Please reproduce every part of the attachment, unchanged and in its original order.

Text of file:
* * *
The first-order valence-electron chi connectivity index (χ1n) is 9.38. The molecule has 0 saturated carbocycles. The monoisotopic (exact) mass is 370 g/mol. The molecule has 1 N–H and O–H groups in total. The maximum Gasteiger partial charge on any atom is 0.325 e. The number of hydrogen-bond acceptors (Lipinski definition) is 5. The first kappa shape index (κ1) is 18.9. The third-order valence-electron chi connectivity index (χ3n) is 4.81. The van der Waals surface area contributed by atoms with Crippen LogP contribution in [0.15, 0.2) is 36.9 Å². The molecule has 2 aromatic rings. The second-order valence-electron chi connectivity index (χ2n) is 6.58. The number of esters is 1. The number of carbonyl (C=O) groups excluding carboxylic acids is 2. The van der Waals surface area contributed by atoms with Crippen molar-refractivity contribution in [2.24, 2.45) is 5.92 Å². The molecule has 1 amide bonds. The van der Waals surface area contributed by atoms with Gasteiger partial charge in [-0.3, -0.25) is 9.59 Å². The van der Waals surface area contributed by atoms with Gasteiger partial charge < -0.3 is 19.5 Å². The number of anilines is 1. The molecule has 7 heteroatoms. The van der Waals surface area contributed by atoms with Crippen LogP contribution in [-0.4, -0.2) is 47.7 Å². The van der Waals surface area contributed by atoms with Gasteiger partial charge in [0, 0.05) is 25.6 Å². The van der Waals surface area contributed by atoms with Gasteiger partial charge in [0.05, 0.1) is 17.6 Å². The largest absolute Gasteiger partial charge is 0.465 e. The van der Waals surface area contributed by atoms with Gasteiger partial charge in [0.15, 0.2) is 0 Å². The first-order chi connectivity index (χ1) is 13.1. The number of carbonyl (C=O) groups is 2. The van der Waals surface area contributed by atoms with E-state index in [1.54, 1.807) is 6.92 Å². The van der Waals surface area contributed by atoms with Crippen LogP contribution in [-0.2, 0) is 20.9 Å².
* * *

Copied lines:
The first-order valence-electron chi connectivity index (χ1n) is 9.38. The molecule has 0 saturated carbocycles. The monoisotopic (exact) mass is 370 g/mol. The molecule has 1 N–H and O–H groups in total. The maximum Gasteiger partial charge on any atom is 0.325 e. The number of hydrogen-bond acceptors (Lipinski definition) is 5. The first kappa shape index (κ1) is 18.9. The third-order valence-electron chi connectivity index (χ3n) is 4.81. The van der Waals surface area contributed by atoms with Crippen LogP contribution in [0.15, 0.2) is 36.9 Å². The molecule has 2 aromatic rings. The second-order valence-electron chi connectivity index (χ2n) is 6.58. The number of esters is 1. The number of carbonyl (C=O) groups excluding carboxylic acids is 2. The van der Waals surface area contributed by atoms with Crippen molar-refractivity contribution in [2.24, 2.45) is 5.92 Å². The molecule has 1 amide bonds. The van der Waals surface area contributed by atoms with Gasteiger partial charge in [-0.3, -0.25) is 9.59 Å². The van der Waals surface area contributed by atoms with Gasteiger partial charge < -0.3 is 19.5 Å². The number of anilines is 1. The molecule has 7 heteroatoms. The van der Waals surface area contributed by atoms with Crippen LogP contribution in [-0.4, -0.2) is 47.7 Å². The van der Waals surface area contributed by atoms with Gasteiger partial charge in [0, 0.05) is 25.6 Å². The van der Waals surface area contributed by atoms with Gasteiger partial charge in [0.05, 0.1) is 17.6 Å². The largest absolute Gasteiger partial charge is 0.465 e. The van der Waals surface area contributed by atoms with Gasteiger partial charge in [0.15, 0.2) is 0 Å². The first-order chi connectivity index (χ1) is 13.1. The number of carbonyl (C=O) groups is 2. The van der Waals surface area contributed by atoms with E-state index in [1.54, 1.807) is 6.92 Å². The van der Waals surface area contributed by atoms with Crippen LogP contribution in [-0.2, 0) is 20.9 Å².